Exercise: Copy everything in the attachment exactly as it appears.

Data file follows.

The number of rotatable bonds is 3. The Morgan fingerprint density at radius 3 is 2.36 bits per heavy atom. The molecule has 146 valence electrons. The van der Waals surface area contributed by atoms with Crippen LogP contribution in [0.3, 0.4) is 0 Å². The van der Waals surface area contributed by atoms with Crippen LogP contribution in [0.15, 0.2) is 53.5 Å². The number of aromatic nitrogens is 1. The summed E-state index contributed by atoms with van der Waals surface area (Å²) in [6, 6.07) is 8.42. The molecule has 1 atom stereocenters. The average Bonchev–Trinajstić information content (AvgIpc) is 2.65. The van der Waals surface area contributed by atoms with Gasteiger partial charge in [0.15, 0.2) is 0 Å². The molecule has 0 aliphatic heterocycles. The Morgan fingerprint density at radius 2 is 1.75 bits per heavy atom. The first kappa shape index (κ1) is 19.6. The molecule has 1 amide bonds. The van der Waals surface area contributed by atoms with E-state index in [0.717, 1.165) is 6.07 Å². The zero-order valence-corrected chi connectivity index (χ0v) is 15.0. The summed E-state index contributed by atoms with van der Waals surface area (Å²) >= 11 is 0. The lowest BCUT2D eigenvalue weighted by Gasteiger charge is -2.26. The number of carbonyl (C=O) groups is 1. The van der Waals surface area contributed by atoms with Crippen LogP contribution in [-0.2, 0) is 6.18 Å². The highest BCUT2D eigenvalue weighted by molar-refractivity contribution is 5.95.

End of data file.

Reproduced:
The number of rotatable bonds is 3. The Morgan fingerprint density at radius 3 is 2.36 bits per heavy atom. The molecule has 146 valence electrons. The van der Waals surface area contributed by atoms with Crippen LogP contribution in [0.3, 0.4) is 0 Å². The van der Waals surface area contributed by atoms with Crippen LogP contribution in [0.15, 0.2) is 53.5 Å². The number of aromatic nitrogens is 1. The summed E-state index contributed by atoms with van der Waals surface area (Å²) in [6, 6.07) is 8.42. The molecule has 1 atom stereocenters. The average Bonchev–Trinajstić information content (AvgIpc) is 2.65. The van der Waals surface area contributed by atoms with Gasteiger partial charge in [0.15, 0.2) is 0 Å². The molecule has 0 aliphatic heterocycles. The Morgan fingerprint density at radius 2 is 1.75 bits per heavy atom. The first kappa shape index (κ1) is 19.6. The molecule has 1 amide bonds. The van der Waals surface area contributed by atoms with E-state index in [0.717, 1.165) is 6.07 Å². The zero-order valence-corrected chi connectivity index (χ0v) is 15.0. The summed E-state index contributed by atoms with van der Waals surface area (Å²) >= 11 is 0. The lowest BCUT2D eigenvalue weighted by Gasteiger charge is -2.26. The number of carbonyl (C=O) groups is 1. The van der Waals surface area contributed by atoms with Crippen LogP contribution in [-0.2, 0) is 6.18 Å². The highest BCUT2D eigenvalue weighted by molar-refractivity contribution is 5.95.